No

Tamponade

4

9

223

Mild pulmonary

Obstructive sleep

edema

apnea

5

9

310

No

COPD

6

9

468

Mild Pulmonary

Atrial fibrillation

edema

7

9

725

No

Pulmonary embolism

8

10

251

No

Tamponade

9

10

589

No

Mesenteric ischemia

10

10

761

No

Pneumonia

11

12

38

No

Tamponade

12

12

865

No

Unstable angina

13

13

444

Moderate

CHF

pulmonary edema

14

15

388

Mild pulmonary

Acute renal failure

edema

with pulmonary

edema

a As determined by board-certified radiologists blinded to BNP levels and JVD-US.

findings may not apply to less interested physicians who do not believe they are being “tested.”

Second, the study EPs could not be blinded to clinical parameters such as a patient’s level of distress, which could have biased the interpretation of their findings. However, this is also the case with C-ECHO and normative for clinicians performing ultrasound in the ED.

Third, neither C-ECHO nor JVD-US was performed or interpreted by a second clinician (cardiologist for C-ECHO and EP for JVD-US), reflecting standard clinical practice. However, this may limit our findings because we do not know the interrater reliability of JVD-US and small discrepancies can occur between cardiologists with C-ECHO.

Finally, timing of the JVD-US was not standardized relative to the timing of the C-ECHO, which may have been affected by interventions such as the administration of furosemide or vasodilator therapy. However, although diuretics and vasodilators may affect fluid status and afterload, they are not likely to completely eliminate evidence of CHF on echocardiography. Furthermore, it was not possible to guarantee immediate C-ECHO because some patients presented after hours and on weekends when the Cardiac Diagnostic Laboratory was closed. Likewise, the comparison to C-ECHO was done retrospectively. A study should be done to compare C-ECHO and JVD-US contemporaneously in a prospective fashion.

Discussion

Many patients with CHF present to the ED with dyspnea as the chief complaint, but history and physical examination are nondiagnostic much of the time and may be inaccurate [1-6]. Our data suggest that JVD-US could rapidly rule out patients with evidence of CHF on C-ECHO without removing them from the clinical treatment area or requiring cardiac sonographers to evaluate them in the ED. In our sample, JVD-US 8 cm H2O or higher had a sensitivity of 99% (95% CI, 92.2%-100%) and an LR- of 0.01 (95% CI,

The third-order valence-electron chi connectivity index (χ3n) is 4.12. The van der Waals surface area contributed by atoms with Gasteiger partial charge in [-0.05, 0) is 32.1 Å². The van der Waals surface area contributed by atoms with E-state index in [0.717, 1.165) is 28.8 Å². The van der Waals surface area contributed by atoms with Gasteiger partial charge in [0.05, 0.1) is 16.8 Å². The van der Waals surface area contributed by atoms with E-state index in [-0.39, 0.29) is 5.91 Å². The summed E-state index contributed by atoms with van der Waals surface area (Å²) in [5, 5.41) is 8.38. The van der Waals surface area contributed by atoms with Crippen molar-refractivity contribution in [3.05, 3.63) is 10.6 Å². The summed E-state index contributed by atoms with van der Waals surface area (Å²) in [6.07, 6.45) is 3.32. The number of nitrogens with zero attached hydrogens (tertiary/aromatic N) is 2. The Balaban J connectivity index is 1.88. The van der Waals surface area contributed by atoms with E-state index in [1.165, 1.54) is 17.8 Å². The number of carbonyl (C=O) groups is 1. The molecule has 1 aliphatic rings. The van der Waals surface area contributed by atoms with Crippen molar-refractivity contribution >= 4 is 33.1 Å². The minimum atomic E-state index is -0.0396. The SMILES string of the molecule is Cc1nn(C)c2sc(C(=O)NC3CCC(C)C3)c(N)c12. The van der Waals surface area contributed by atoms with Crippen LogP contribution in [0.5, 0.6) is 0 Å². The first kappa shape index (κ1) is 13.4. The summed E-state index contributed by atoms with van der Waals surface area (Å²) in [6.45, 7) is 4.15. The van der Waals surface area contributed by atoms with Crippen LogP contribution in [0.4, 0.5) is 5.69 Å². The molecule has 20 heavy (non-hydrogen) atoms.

0.0007-0.20) for identifying patients with evidence of CHF on C-ECHO, suggesting that an alternative diagnosis should be considered in patients with JVD-US less than 8 cm H2O. Some clinicians may question whether or not JVD-US is necessary because CXR can also be done in the clinical area with results obtained before BNP and C-ECHO. However, the sensitivity of CXR for detecting patients with decom- pensated CHF has been questioned [8,19,20], with almost 1 in 5 patients with decompensated CHF missed by CXR [19]. Likewise, in a prior case series looking at JVD-US in acute dyspnea, 5 of 8 patients diagnosed with CHF did not have

pulmonary edema on CXR [4].

On the other hand, echocardiography done by cardiac sonographers in the ED was shown to improve clinician Diagnostic certainty 50% of the time, while altering diagnosis 37% of the time and causing an appropriate change in

treatment 25% of the time [9]. Unfortunately, assessment of ventricular function by EPs may not always be accurate [12,13]. In a study of 4 EPs who completed 100 prior ultrasound examinations and 10 hours of training in the echocardiography laboratory, EP-performed echocardiogra- phy misclassified 23% of healthy patients as having moderately decreased cardiac function and 39% of patients with moderately decreased cardiac function as normal [13]. Likewise, in a study of 8 clinicians who had previously performed 150 ultrasound examinations and 5 prior echocardiograms, EP-performed echocardiography misclas- sified 15% of healthy patients as having moderately depressed to poor cardiac function and 22% of patients with moderately decreased function as normal [12]. Accordingly, the guidelines of the American Society of Echocardiography require much more extensive training for clinicians performing echocardiography in the ED [21,22].

Jugular venous distension on ultrasound provides less information than bedside echocardiography, but its simpli- city and sensitivity among novice operators suggest that it may be especially helpful for those who are not adept at performing bedside echocardiography. It could help exclude acute decompensation of CHF, especially when pneumonia is a possible exacerbating or causative factor. JVD-US can be done at the bedside without removing patients from the clinical area and results obtained before the availability of BNP levels or C-ECHO. This could be especially important when point-of-care BNP testing is not available. Given a sensitivity of 99% (95% CI, 92.2%-100%) and an LR- of

0.01 (95% CI, 0.0007-0.20), patients with JVD-US less than 8 cm H2O should not be assumed to have CHF as the primary cause of their symptoms. Thus, JVD-US may help guide the clinician to administer the most appropriate medications to the challenging patient with rales and hypotension: if the JVD-US is less than 8, then administer intravenous fluid rather than diuretics and vasodilators, as CHF would essentially be ruled out.

Conclusion

This initial study suggests that JVD-US by EPs is predictive of CHF using echocardiography performed by the department of cardiology as the criterion standard.